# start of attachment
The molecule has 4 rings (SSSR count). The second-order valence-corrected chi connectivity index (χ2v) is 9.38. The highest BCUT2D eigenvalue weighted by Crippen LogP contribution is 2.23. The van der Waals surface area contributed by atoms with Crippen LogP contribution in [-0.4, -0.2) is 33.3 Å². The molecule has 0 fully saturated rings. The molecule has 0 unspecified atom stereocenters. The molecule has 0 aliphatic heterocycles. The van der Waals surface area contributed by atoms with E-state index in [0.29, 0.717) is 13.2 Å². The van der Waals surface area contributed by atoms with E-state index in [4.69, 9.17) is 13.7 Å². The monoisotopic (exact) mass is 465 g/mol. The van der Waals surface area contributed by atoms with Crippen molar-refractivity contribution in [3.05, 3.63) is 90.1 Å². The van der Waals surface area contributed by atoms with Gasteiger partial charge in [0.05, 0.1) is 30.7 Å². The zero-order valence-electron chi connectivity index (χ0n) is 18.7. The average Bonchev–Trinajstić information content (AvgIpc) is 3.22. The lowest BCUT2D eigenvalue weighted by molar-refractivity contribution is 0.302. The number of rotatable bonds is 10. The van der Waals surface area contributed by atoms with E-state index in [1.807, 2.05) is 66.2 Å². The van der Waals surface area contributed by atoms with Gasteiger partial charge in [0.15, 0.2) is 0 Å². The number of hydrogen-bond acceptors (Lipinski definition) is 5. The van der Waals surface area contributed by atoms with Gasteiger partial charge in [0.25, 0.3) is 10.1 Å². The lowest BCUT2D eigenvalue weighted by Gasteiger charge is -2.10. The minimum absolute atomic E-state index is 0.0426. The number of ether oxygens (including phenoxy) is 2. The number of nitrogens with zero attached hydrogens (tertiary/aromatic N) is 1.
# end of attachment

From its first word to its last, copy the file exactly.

The molecule has 4 rings (SSSR count). The second-order valence-corrected chi connectivity index (χ2v) is 9.38. The highest BCUT2D eigenvalue weighted by Crippen LogP contribution is 2.23. The van der Waals surface area contributed by atoms with Crippen LogP contribution in [-0.4, -0.2) is 33.3 Å². The molecule has 0 fully saturated rings. The molecule has 0 unspecified atom stereocenters. The molecule has 0 aliphatic heterocycles. The van der Waals surface area contributed by atoms with E-state index in [0.29, 0.717) is 13.2 Å². The van der Waals surface area contributed by atoms with E-state index in [4.69, 9.17) is 13.7 Å². The monoisotopic (exact) mass is 465 g/mol. The van der Waals surface area contributed by atoms with Crippen molar-refractivity contribution in [3.05, 3.63) is 90.1 Å². The van der Waals surface area contributed by atoms with Gasteiger partial charge in [0.05, 0.1) is 30.7 Å². The zero-order valence-electron chi connectivity index (χ0n) is 18.7. The average Bonchev–Trinajstić information content (AvgIpc) is 3.22. The lowest BCUT2D eigenvalue weighted by molar-refractivity contribution is 0.302. The number of rotatable bonds is 10. The van der Waals surface area contributed by atoms with E-state index in [1.807, 2.05) is 66.2 Å². The van der Waals surface area contributed by atoms with Gasteiger partial charge in [0.15, 0.2) is 0 Å². The number of hydrogen-bond acceptors (Lipinski definition) is 5. The van der Waals surface area contributed by atoms with Gasteiger partial charge in [0.25, 0.3) is 10.1 Å². The lowest BCUT2D eigenvalue weighted by Gasteiger charge is -2.10. The minimum absolute atomic E-state index is 0.0426. The number of ether oxygens (including phenoxy) is 2. The number of nitrogens with zero attached hydrogens (tertiary/aromatic N) is 1.